Curtin researchers have uncovered new evidence of western pygmy possums interacting with native flowers, providing the first eDNA study to simultaneously detect mammal, insect and bird DNA on flowers.
The new research, published today in Environmental DNA, examined DNA traces left by animal pollinators on native flora and detected both insect and animal pollinators from multiple flowering plant species at once -- a game changer in the face of declining animal pollinators globally.
In North America, some pollinator species have fallen by more than 95 per cent while native plant species across America have declined between three and 50 per cent. In some parts of Europe, wild pollinator diversity has more than halved and one in three bee, butterfly and hoverfly species are disappearing.
Lead author Joshua Newton, a PhD candidate in Curtin's School of Molecular and Life Sciences, said the research offered new scientific evidence to support the use of environmental DNA as a tool to help survey and monitor plant-animal interactions.
"We know the significant role that animal pollinators play in the reproduction of about 90 per cent of flowering plants, but this crucial relationship is under threat as many of these species are experiencing declines across the globe," Mr Newton said.
"That means effective pollinator monitoring methods are now more important than ever before, as we search for new, fast and accurate ways of safeguarding the future of endangered flora."
The study identified five mammals including the surprising western pygmy possum, eight bird species including singing honeyeaters and yellow-throated miners, and 57 arthropods including moth families that had not previously been recorded as flower visitors.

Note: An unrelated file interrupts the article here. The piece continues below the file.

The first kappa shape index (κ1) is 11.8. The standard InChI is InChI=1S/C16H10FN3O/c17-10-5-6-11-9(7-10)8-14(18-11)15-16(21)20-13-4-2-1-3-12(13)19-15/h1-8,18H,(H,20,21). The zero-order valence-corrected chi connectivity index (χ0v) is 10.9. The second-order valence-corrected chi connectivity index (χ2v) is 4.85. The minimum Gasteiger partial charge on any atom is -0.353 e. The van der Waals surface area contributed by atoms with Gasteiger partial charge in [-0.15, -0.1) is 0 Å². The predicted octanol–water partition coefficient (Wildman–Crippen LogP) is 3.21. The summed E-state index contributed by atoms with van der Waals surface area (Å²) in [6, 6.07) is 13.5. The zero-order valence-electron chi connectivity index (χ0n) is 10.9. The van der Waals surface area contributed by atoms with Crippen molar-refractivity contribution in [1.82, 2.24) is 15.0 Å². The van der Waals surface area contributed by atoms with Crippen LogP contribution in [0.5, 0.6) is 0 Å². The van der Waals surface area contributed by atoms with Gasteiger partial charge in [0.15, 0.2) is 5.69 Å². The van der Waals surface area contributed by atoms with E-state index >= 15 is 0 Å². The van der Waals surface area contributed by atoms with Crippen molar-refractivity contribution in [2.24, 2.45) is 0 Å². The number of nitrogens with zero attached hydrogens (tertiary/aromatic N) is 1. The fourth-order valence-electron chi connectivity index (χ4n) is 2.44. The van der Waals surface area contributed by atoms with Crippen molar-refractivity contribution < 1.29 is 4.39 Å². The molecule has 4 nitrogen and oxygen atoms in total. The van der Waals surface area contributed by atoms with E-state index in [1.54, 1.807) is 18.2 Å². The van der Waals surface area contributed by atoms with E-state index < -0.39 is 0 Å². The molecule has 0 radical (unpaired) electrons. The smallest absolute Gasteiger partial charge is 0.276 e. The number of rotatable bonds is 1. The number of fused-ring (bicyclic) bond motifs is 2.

Project lead Associate Professor Paul Nevill, from Curtin's School of Molecular and Life Sciences, said better methods to monitor pollinators were desperately needed given their ongoing declines.
"This disruptive technology is in the early stage of application in terrestrial systems, and will not only allow us to detect pollinators but multiple other species -- for example, pests and invasive species -- that interact with plants," Associate Professor Nevill said.
"eDNA offers an opportunity to explore and monitor ecosystems at multiple levels -- not just what we are able to easily see, hear and identify under a microscope."
Co-author Associate Professor Bill Bateman, also from Curtin's School of Molecular and Life Sciences, said the metabarcoding of eDNA traces was able to detect interactions between pollinators and flowers.
"We were especially pleased to find evidence of a western pygmy possum visiting a flower because at the time it was the first eDNA metabarcoding based identification of an interaction of a mammal or bird species with flowers, to our knowledge," Associate Professor Bateman said.
"This finding shows us that the eDNA metabarcoding of flowers offers a more complete set of floral visitors and may prove an effective tool for monitoring rare plant species that are growing in remote regions, receive relatively few pollinator visits, or are visited by cryptic animal species."
In this study, the native flowers that attracted the greatest diversity of animal visitors were the larger more generalist flower types, Banksia arborea, commonly known as Yilgarn dryandra, and Grevillea georgeana.
The research was carried out in the Helena and Aurora Range, also known as Bungalbin, located in the Great Western Woodlands west of Kalgoorlie in the Goldfields-Esperance region of Western Australia.
Funded by Mineral Resources Limited (MinRes), it also involved other researchers from Curtin University and Edith Cowan University.
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